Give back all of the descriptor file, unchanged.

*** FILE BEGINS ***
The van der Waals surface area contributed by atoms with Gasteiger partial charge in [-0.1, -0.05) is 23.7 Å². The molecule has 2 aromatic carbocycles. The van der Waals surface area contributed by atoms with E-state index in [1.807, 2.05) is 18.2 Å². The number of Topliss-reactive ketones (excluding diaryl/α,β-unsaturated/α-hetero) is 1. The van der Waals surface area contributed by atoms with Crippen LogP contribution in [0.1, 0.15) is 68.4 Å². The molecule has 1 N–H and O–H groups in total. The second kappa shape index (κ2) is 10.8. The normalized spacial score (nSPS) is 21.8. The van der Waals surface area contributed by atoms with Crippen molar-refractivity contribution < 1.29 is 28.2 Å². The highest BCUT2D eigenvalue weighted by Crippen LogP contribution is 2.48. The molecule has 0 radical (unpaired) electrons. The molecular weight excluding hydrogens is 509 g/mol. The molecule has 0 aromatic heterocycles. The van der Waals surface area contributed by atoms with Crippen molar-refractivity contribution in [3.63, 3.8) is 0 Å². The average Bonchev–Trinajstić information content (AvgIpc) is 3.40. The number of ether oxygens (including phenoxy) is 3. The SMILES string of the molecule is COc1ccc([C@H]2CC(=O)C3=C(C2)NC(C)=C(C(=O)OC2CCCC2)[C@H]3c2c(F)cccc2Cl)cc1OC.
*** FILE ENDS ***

The van der Waals surface area contributed by atoms with Gasteiger partial charge in [-0.1, -0.05) is 23.7 Å². The molecule has 2 aromatic carbocycles. The van der Waals surface area contributed by atoms with E-state index in [1.807, 2.05) is 18.2 Å². The number of Topliss-reactive ketones (excluding diaryl/α,β-unsaturated/α-hetero) is 1. The van der Waals surface area contributed by atoms with Crippen LogP contribution in [0.1, 0.15) is 68.4 Å². The molecule has 1 N–H and O–H groups in total. The second kappa shape index (κ2) is 10.8. The normalized spacial score (nSPS) is 21.8. The van der Waals surface area contributed by atoms with Crippen molar-refractivity contribution < 1.29 is 28.2 Å². The highest BCUT2D eigenvalue weighted by Crippen LogP contribution is 2.48. The molecule has 0 radical (unpaired) electrons. The molecular weight excluding hydrogens is 509 g/mol. The molecule has 0 aromatic heterocycles. The van der Waals surface area contributed by atoms with Crippen molar-refractivity contribution in [3.63, 3.8) is 0 Å². The average Bonchev–Trinajstić information content (AvgIpc) is 3.40. The number of ether oxygens (including phenoxy) is 3. The SMILES string of the molecule is COc1ccc([C@H]2CC(=O)C3=C(C2)NC(C)=C(C(=O)OC2CCCC2)[C@H]3c2c(F)cccc2Cl)cc1OC.